Playing with Fantasy II

Fantasy RPG thoughts.
  • I like psionics; as I've mentioned, it's the thing my dwarves use instead of arcane magic. Only...I hate power-points. I also consider the sorcerer kinda a waste, just a wizard who doesn't know what he's doing. So, decided, in my campaign: sorcerers are still powered by Charisma, get their spells according to the same table, but those spells? Psionic powers. This doesn't hurt dwarves, as it normally would, because my dwarves take a penalty to Dexterity, not Charisma.

    (In 3.5 the psion became Int-based, rather than each ability-score powering one of the psionic disciplines. They also introduced "wilders", psion-sorcerers powered by Charisma who were very much the answer to a question nobody asked.)

    In my setting, where wizards are powered by Int and therefore, manipulate things by knowledge about them, sorcerers (=psions) are powered by Charisma, and manipulate things by feelings about them. So they also have an element of the wilder. Don't think I'll have psychic warriors; there never really was an arcane-magic equivalent (as a basic class), so it's not like they fill a necessary void.
  • Decided my campaign's calendar will be lunisolar but work out like the more-or-less purely solar Mesoamerican ones. While the solar year is divided into eight seasons (or rather, both the beginnings and high-points of the seasons are marked, a bit like on the Chinese calendar), the phases of the two moons provide each day with a secondary name.

    There are two sets of day-names, one based on one moon's twenty-seven day period, and the other on the other moon's sixteen-day period; they sync up every 432 days, and then they also sync up with the year every 432 years (I'm skipping the fact neither moons nor planets are actually likely to have periods evenly divisible into days). Those two sets of day names come from the elves and dwarves, each of whom is from one of the moons, originally.

    And the reason that they assign a different name to each day of the planet? Why, when you live on the moon, the planet is always visible overhead, if you're on the right side of it. And the fact it runs through a full cycle of phases every twenty-four hours would quite certainly get noticed, as would the fact that there is a certain number of those cycles in each of your world's days (which from the planet are the moon's phases).
  • It's actually something of a challenge to model witchcraft, as an anthropological phenomenon, in a D&D game. None of the normal classes really cut it; certainly warlocks (which in 3.5 at least were also crazy OP, at least at low levels) won't do. I considered the goofy cultists of the demon- and devil-lords, from Book of Vile Darkness (blech), but still not enough like a skinwalker.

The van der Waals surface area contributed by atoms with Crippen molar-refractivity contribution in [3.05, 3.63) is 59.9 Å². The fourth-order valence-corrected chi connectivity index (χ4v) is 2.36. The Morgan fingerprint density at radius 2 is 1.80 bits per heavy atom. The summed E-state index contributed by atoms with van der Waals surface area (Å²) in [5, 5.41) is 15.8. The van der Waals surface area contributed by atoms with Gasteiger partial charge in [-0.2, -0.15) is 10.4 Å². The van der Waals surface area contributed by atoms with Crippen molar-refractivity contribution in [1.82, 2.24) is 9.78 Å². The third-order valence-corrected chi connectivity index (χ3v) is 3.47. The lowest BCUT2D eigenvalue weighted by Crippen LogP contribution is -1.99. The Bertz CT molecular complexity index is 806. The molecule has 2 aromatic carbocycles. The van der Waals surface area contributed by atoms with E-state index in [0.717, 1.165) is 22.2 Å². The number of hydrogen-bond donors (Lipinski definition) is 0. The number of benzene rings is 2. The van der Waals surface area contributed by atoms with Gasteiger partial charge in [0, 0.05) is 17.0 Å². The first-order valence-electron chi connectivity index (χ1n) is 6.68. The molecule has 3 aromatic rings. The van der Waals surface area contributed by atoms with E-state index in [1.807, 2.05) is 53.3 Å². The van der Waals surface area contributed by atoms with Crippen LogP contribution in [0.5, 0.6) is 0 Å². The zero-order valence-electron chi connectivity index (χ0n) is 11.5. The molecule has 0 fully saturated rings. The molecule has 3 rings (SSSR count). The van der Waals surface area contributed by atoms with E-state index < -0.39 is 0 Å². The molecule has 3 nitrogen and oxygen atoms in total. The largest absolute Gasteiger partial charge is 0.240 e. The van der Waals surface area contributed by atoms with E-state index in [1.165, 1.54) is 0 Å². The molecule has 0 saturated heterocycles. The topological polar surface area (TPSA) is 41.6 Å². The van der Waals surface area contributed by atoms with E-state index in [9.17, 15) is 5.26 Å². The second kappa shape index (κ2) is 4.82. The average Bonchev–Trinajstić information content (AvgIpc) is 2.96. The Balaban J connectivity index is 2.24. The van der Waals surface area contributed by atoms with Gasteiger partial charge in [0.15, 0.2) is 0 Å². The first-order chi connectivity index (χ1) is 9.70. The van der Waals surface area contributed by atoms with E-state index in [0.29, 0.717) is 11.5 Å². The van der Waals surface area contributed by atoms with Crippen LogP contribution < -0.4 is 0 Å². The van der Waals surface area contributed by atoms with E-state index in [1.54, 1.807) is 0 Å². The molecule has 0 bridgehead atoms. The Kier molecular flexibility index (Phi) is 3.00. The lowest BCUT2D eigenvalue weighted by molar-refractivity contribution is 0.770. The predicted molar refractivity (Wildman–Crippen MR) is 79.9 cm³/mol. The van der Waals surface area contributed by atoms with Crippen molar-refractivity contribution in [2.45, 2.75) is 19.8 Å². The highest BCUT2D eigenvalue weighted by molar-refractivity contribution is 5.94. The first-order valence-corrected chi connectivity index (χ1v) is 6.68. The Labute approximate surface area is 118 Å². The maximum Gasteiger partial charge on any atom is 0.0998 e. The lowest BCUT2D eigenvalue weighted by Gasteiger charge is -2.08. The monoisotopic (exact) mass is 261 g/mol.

Instead, I decided to gestalt the "mountebank", as updated to 3.5e in Dragon Magazine Compendium, with the sha'ir from the same book. Only instead of elemental and genie-based powers, gave the sha'ir evil powers and ties to fiends. Likewise changed the basis of the mountebank's powers from "bargains with demon lord" to "deliberate breaking of taboo".

    The resulting witches are both the mages and the priests of an ancient human civilization that once tormented my campaign-setting, but who are vanished now. (I think I mentioned them before, the ones the elves and dwarves caused an Ice Age to break the naval power of?)
  • Along with being sorcerer-based, my psions now have familiars. Because I hate psicrystals, they're talking rocks. Another thing I did is that both elves and dwarves normally take familiars from animals native to the moons they left behind, weird technicolor critters with modified anatomy, like green nocturnal ravens with slit-pupils or fire-resistant yellow bats (which, being based on flying foxes, have no echolocation but do have Scent, and give a bonus to their master's Intimidation checks rather than Listen, because flying foxes are really territorial).
  • Don't think I mentioned it here, but I have had some chance to play 5e with my brother and his friends. In general, I approve of most of the decisions they made, or at least don't disapprove (although trying to minimize your references to gender more or less renders the entire drow culture non-existent, what with them being reverse-Taliban and all). This is, at least, an Impressionist painting of Dungeons & Dragons, even if it falls short of the detail some of us would like.